[iDC] Report on ePoetry 2007, Paris.

john at johnsobol.com john at johnsobol.com
Sun May 27 18:43:39 EDT 2007


I'm kind of hoping that this thread will lead to a discussion of ePoetics
in which others will join rather than an argument about the meaning of

But, forward...

Your argument, Simon, about Hitler and Stalin as performance poets, does,
as you realized, kind of support my earlier argument about the creation of
a temporary state of cultural homogeneity when masterful poets are
speaking to crowds. That this plays to the strengths of fascists is
certainly true, though La Pasionara's eloquence in the Spanish Civil War
also helped create solidarity among leftists, so all we can say for sure
is that being a masterful performance poet does not indicate or determine
one's politics. Tho on some level, if some souls did feel insecurity in
the midst of one of those Wertmullerian Third Reich spectacles, they
certainly had a damn good reason for doing so, and it wasn't because of
their 'tastes'.

My point is that successful oral poetry is not a matter of being right or
wrong, but of being able to create a sense of community among diverse
individuals. I think that's what successful oral poets do, for better or
worse. And I'm not making this argument about all art but about a very
specific, ancient and fundamental art form - that of poetic oration. Ong
refers to orality as a 'totalizing' medium of communication, and McLuhan
of course wrote of the fracturing of consciousness (and thus the origin of
taste) in the literate age. Robert Bly's introduction to his excellent
critical anthology of pre and post-industrial nature poetry, News of the
Universe, also addresses these ideas in a very interesting way.

I agree that there are many different reasons for not liking a poetic
performance, but I think that in the presence of a great oral poet (and I
am not saying that Kathy Acker always was one, perhaps the conditions were
exceptional the night I saw her in performance) none of them are 'taste'.
A stomach ache, a bad date, a significant linguistic or cultural
dissonance can all do it, but none of these are a matter of preference but
rather of physical or emotional necessity, or of cultural disorientation.

You say:

> I find the idea that artists have a right to inflict their practice and
> thoughts on the world offensive. They have the right, like anybody, to
> express themselves. They have no right to force that on to anyone.
> Inversely, nobody has a right to silence an artist, they just have the
> right not to listen.

But it seems to me that there is a logical fallacy in this argument. If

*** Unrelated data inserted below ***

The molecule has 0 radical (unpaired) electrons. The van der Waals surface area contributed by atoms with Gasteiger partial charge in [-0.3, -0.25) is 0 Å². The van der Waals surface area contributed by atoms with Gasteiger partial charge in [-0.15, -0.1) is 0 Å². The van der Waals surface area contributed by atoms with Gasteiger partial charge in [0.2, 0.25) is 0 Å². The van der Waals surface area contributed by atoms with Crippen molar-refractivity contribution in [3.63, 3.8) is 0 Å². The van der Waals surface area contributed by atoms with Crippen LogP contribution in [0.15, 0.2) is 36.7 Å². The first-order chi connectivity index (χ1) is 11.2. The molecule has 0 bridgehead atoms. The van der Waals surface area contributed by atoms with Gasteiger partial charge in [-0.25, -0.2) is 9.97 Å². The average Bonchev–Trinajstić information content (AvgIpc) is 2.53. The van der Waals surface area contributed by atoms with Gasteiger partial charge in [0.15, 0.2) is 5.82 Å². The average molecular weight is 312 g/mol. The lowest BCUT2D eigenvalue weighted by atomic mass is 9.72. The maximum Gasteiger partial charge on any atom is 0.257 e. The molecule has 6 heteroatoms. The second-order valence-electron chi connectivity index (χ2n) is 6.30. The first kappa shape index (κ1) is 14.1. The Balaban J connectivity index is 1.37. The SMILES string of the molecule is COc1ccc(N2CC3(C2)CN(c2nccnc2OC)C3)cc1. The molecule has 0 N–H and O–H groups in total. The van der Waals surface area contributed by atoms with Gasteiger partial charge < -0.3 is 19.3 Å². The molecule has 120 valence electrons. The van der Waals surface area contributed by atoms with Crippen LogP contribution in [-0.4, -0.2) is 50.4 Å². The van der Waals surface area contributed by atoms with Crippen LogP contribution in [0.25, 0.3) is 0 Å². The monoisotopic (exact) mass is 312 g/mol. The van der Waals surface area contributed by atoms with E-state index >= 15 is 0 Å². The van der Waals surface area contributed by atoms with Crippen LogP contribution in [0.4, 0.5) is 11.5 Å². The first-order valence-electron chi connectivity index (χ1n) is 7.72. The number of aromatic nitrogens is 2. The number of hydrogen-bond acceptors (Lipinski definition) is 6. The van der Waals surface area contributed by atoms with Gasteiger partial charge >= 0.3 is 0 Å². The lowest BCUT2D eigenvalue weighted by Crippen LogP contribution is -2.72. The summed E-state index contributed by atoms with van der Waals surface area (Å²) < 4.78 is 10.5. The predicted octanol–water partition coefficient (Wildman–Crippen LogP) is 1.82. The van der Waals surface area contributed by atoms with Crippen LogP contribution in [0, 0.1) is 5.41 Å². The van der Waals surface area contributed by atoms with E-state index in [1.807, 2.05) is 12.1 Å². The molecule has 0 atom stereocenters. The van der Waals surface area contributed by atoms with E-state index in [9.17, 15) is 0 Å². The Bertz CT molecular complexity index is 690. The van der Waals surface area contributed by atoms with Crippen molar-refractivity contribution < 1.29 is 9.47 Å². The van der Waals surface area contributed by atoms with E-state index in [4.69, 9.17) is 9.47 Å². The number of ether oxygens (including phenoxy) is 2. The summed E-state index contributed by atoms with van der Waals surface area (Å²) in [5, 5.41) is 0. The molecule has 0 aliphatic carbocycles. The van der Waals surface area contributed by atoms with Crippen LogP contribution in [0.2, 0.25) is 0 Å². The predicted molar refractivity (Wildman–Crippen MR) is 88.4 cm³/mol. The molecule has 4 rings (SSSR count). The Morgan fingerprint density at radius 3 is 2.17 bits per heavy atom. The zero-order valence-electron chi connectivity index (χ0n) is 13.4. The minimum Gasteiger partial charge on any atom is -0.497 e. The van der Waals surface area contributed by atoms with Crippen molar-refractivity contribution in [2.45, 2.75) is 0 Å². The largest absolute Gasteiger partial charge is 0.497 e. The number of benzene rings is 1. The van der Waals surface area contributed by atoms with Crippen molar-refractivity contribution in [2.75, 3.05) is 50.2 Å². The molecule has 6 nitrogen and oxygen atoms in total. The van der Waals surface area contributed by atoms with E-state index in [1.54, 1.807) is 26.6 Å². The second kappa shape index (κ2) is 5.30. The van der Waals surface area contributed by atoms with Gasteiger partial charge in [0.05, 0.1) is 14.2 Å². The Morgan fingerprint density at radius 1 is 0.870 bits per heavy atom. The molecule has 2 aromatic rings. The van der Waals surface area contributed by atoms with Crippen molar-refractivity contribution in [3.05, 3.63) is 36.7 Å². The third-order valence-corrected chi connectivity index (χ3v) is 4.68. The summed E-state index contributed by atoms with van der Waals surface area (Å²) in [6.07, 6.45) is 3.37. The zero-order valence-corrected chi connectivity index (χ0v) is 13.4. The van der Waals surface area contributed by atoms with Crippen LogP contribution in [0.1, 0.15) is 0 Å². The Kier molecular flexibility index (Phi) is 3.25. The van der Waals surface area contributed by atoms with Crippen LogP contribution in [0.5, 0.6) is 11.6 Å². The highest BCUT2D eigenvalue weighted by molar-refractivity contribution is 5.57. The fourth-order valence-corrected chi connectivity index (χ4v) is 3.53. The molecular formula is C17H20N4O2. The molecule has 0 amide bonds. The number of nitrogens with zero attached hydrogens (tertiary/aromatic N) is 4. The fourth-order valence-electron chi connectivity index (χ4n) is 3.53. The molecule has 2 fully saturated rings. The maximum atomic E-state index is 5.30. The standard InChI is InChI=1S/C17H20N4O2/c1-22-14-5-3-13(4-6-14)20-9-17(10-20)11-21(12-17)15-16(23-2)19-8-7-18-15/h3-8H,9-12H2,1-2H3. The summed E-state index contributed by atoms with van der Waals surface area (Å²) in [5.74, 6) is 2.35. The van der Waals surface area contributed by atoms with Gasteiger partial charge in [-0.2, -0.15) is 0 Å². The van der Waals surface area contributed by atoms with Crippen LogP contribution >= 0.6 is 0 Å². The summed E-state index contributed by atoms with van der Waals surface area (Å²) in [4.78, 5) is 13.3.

nobody has the  right to shut up an artist how can an artist not also have
the right to inflict their practice on the world? Poetry isn't just about
being polite.

I think this statement is an expression of a literate notion of atomic
individuals colliding in the marketplace of creative ideas, regulated by
self-interest (don't censor me and I won't censor you and we will both get
to express ourselves) if not by taste. But it has little to do with oral
poetics. In oral cultures it is not the right to speak that determines who
speaks, but the need for necessary words to be spoken. Call-and-response
is not about the leader calling and the flock responding, but its very
opposite. It is the community that calls and the poet who responds.
According to your standards, who's in the right if I stand on a street
corner and shout poems at passers-by, as I used to do quite often? Am I an
inflicter? Should I be quiet? Or silenced?

I'm probably sounding more rhetorically hostile than I mean to be here. I
am quite enjoying our discussion so please continue to not take offense.
Personally I think that we can and must shout down those who are
corrupters of poetry. I don't mean the novices finding their voices, or
the quiet souls finding satisfaction in personal poesy. More power to them
I say. But I'm speaking rather of those who have the public ear and
despoil it with inanities and self-satisfied poetic practices that
challenge neither themselves nor their audiences, or who fail to aspire in
the moment to more than a pat on the back or another cocktail.

And although I sound like a young pissant I'm not. And I'm not talking
about all art here, but very specifically about poetry in performance,
where everything is at stake, everything is in play, there is no tomorrow,
there is only today, and the challenge is to use all one's skills and
sensitivities in the moment to raise people to sublime heights. And they
will, and do when things go right. It's not a matter of taste, or in my
opinion of debate. It's hardwired into our cognitive apparatus. The
entrancement, the inspiration, the energy surge  that can be attained
communally by a preacher, a singer and in some cases by a single
individual simply speaking, is both familiar to us all, and somehow 
invisible from the landscape of poetry as the vast majority of us know it.
Which is why I'd like to know what ePoets hope to achieve. What they are
seeking? Simply a better book? Or more? Much more?



john sobol

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